Additionally, the corruption of Sam Neill’s character, meant to echo Jack Torrance, doesn’t work nearly as well as it does in The Shining. The reason that Torrance’s fall is so tragic and so powerful is that we see that he wasn’t evil at first. He fell to darkness because of stir-craziness and his addiction to alcohol, a tragic flaw that was exploited and encouraged by the evil spirits living in the Overlook Hotel. In the case of Neill’s Weir, though, we don’t get that compelling tragic flaw or a sense that Weir was ever truly sane. The performance by Neill is outstanding, unsurprising for an actor of his talent and experience, and he plays the heel turn effectively. At the same time, there are times when Weir appears to be undermining the crew the whole time, driven by his obsession with his dead wife, to the point where he could be seen as having always been the villain. Neill does his best to offset this with his performance, but even his charisma can’t overcome the script’s deficiencies with this character.
In fairness to the movie, the film’s cast is a spectacular ensemble, featuring some outstanding actors in the prime of their careers. Laurence Fishburne had not yet been cast as Morpheus in the Matrix Trilogy, but this movie established his SF bona fides. In the role of Captain Miller, Fishburne also plays one of the most compelling characters in this film. Miller’s backstory is fascinating, and it establishes why he is driven to save every member of his crew, even if it means his own life. Joely Richardson does a solid performance as the second-in-command, Lieutenant Starck, although her role comes across as somewhat of a Ripley homage. Kathleen Quinlan plays another of the more promising characters, Peters, driven by her desire to see her lost family. Quinlan gives the character believability and vulnerability in the role, and the horror scenes involving her work quite well. It’s interesting to see Jason Isaacs in an unusual heroic role, though with the same edge he brings to many of his later roles. Other notable actors include Sean Pertwee (son of Third Doctor Jon Pertwee) as the ship’s pilot, and Noah Huntley as a ghostly crewman who haunts Miller. However, the standout performance is easily Sam Neill as Weir, who is consistently entertaining to watch even with the script issues, and he becomes more fascinating the more unhinged he becomes. The result is a very good group of actors that elevates the quality of the film with a good ensemble performance.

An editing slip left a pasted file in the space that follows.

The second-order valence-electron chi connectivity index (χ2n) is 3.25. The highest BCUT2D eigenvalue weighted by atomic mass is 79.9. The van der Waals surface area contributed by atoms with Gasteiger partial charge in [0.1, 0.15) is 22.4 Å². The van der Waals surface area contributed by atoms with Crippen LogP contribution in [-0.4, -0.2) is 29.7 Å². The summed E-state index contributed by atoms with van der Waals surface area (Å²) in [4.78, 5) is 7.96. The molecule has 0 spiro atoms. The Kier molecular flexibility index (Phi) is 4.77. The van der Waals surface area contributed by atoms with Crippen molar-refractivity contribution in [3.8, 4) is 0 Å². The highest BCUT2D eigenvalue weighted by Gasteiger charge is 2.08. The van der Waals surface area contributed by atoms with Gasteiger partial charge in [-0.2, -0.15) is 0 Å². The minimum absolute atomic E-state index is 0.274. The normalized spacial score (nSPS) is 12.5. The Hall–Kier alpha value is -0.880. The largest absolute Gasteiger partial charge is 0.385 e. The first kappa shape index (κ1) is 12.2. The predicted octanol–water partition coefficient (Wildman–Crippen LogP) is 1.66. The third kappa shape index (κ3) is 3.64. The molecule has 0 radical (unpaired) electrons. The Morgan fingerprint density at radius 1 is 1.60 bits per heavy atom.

It’s unfortunate that because of lost footage, we’ll never see a proper Director’s Cut of this film. Some of the missing details might have made a stronger version of Event Horizon that would hold up better than the original theatrical version. As it is, however, Event Horizon is a film that stands as a modern classic of SF/horror, offering compelling ideas and characters along with many effective horror and action scenes. If you’re looking for a good Halloween film, this movie should offer enough horror to satisfy that itch while also working quite well as a work of science fiction. This is a better movie than when it was made, and that’s not something every film can claim.
Director: Paul W. S. Anderson
Writer: Philip Eisner
Cast: Laurence Fishburne, Sam Neill, Joely Richardson, Jason Isaacs, Sean Pertwee, Kathleen Quinlan, Richard T. Jones, Jack Noseworthy, Holley Chant, Noah Huntley